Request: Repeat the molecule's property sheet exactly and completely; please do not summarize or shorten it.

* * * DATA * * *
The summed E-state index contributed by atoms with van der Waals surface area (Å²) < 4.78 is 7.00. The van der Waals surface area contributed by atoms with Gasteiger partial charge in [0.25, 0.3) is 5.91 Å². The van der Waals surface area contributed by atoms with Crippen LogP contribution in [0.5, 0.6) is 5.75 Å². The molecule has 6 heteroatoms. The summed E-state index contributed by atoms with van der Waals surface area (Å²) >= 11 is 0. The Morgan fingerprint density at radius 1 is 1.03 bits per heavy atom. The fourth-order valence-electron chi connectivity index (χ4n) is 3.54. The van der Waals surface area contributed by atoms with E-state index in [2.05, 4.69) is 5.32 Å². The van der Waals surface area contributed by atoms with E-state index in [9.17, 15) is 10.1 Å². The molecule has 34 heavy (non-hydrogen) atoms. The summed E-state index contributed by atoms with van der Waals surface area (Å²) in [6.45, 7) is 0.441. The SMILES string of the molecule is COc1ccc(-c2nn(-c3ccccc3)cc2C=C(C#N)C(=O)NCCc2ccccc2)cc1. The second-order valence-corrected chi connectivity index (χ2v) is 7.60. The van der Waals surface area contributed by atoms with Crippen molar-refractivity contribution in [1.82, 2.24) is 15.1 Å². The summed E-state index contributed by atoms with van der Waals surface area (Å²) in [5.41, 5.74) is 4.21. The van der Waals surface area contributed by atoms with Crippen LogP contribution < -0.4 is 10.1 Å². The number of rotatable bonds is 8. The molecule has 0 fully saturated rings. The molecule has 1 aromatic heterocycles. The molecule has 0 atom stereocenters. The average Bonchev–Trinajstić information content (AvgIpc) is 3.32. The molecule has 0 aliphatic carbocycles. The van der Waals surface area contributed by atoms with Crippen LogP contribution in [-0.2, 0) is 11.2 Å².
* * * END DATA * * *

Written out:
The summed E-state index contributed by atoms with van der Waals surface area (Å²) < 4.78 is 7.00. The van der Waals surface area contributed by atoms with Gasteiger partial charge in [0.25, 0.3) is 5.91 Å². The van der Waals surface area contributed by atoms with Crippen LogP contribution in [0.5, 0.6) is 5.75 Å². The molecule has 6 heteroatoms. The summed E-state index contributed by atoms with van der Waals surface area (Å²) >= 11 is 0. The Morgan fingerprint density at radius 1 is 1.03 bits per heavy atom. The fourth-order valence-electron chi connectivity index (χ4n) is 3.54. The van der Waals surface area contributed by atoms with E-state index in [2.05, 4.69) is 5.32 Å². The van der Waals surface area contributed by atoms with E-state index in [9.17, 15) is 10.1 Å². The molecule has 34 heavy (non-hydrogen) atoms. The summed E-state index contributed by atoms with van der Waals surface area (Å²) in [6.45, 7) is 0.441. The SMILES string of the molecule is COc1ccc(-c2nn(-c3ccccc3)cc2C=C(C#N)C(=O)NCCc2ccccc2)cc1. The second-order valence-corrected chi connectivity index (χ2v) is 7.60. The van der Waals surface area contributed by atoms with Crippen molar-refractivity contribution in [1.82, 2.24) is 15.1 Å². The summed E-state index contributed by atoms with van der Waals surface area (Å²) in [5.41, 5.74) is 4.21. The van der Waals surface area contributed by atoms with Crippen LogP contribution < -0.4 is 10.1 Å². The number of rotatable bonds is 8. The molecule has 0 fully saturated rings. The molecule has 1 aromatic heterocycles. The molecule has 0 atom stereocenters. The average Bonchev–Trinajstić information content (AvgIpc) is 3.32. The molecule has 0 aliphatic carbocycles. The van der Waals surface area contributed by atoms with Crippen LogP contribution in [-0.2, 0) is 11.2 Å².